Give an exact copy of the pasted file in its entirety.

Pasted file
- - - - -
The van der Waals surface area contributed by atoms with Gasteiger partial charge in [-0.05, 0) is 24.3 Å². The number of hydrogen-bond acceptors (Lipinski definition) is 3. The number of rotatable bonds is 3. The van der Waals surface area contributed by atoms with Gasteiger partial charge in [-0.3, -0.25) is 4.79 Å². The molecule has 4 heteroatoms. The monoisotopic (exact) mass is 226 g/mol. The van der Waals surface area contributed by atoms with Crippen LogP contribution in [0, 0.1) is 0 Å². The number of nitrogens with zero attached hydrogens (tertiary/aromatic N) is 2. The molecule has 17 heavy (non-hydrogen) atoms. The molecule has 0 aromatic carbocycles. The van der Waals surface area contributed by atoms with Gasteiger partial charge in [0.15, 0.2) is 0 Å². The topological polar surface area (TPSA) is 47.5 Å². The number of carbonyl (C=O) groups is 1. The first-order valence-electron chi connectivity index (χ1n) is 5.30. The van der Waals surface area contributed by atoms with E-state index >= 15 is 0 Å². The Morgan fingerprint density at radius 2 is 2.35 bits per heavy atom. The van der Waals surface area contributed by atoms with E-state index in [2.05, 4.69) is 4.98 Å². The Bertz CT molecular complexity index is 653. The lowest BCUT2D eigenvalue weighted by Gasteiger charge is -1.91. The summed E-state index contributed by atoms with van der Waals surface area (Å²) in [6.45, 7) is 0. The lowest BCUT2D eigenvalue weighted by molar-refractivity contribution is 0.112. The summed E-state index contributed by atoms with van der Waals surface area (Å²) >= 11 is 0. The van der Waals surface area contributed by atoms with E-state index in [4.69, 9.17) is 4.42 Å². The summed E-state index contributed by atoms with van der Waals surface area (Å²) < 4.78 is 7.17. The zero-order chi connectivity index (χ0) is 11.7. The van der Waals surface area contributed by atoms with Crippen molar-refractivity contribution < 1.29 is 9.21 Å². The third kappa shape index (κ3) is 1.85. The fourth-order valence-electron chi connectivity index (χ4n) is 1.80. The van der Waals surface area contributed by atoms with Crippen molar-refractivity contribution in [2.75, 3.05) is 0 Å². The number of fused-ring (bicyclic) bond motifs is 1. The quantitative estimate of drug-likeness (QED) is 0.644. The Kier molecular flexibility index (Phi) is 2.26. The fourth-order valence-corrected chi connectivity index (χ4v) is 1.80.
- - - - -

The van der Waals surface area contributed by atoms with Gasteiger partial charge in [-0.05, 0) is 24.3 Å². The number of hydrogen-bond acceptors (Lipinski definition) is 3. The number of rotatable bonds is 3. The van der Waals surface area contributed by atoms with Gasteiger partial charge in [-0.3, -0.25) is 4.79 Å². The molecule has 4 heteroatoms. The monoisotopic (exact) mass is 226 g/mol. The van der Waals surface area contributed by atoms with Crippen LogP contribution in [0, 0.1) is 0 Å². The number of nitrogens with zero attached hydrogens (tertiary/aromatic N) is 2. The molecule has 17 heavy (non-hydrogen) atoms. The molecule has 0 aromatic carbocycles. The van der Waals surface area contributed by atoms with Gasteiger partial charge in [0.15, 0.2) is 0 Å². The topological polar surface area (TPSA) is 47.5 Å². The number of carbonyl (C=O) groups is 1. The first-order valence-electron chi connectivity index (χ1n) is 5.30. The van der Waals surface area contributed by atoms with E-state index >= 15 is 0 Å². The Morgan fingerprint density at radius 2 is 2.35 bits per heavy atom. The van der Waals surface area contributed by atoms with E-state index in [2.05, 4.69) is 4.98 Å². The Bertz CT molecular complexity index is 653. The lowest BCUT2D eigenvalue weighted by Gasteiger charge is -1.91. The summed E-state index contributed by atoms with van der Waals surface area (Å²) in [6.45, 7) is 0. The lowest BCUT2D eigenvalue weighted by molar-refractivity contribution is 0.112. The summed E-state index contributed by atoms with van der Waals surface area (Å²) >= 11 is 0. The van der Waals surface area contributed by atoms with E-state index in [4.69, 9.17) is 4.42 Å². The summed E-state index contributed by atoms with van der Waals surface area (Å²) < 4.78 is 7.17. The zero-order chi connectivity index (χ0) is 11.7. The van der Waals surface area contributed by atoms with Crippen molar-refractivity contribution < 1.29 is 9.21 Å². The third kappa shape index (κ3) is 1.85. The fourth-order valence-electron chi connectivity index (χ4n) is 1.80. The van der Waals surface area contributed by atoms with Crippen molar-refractivity contribution in [2.75, 3.05) is 0 Å². The number of fused-ring (bicyclic) bond motifs is 1. The quantitative estimate of drug-likeness (QED) is 0.644. The Kier molecular flexibility index (Phi) is 2.26. The fourth-order valence-corrected chi connectivity index (χ4v) is 1.80.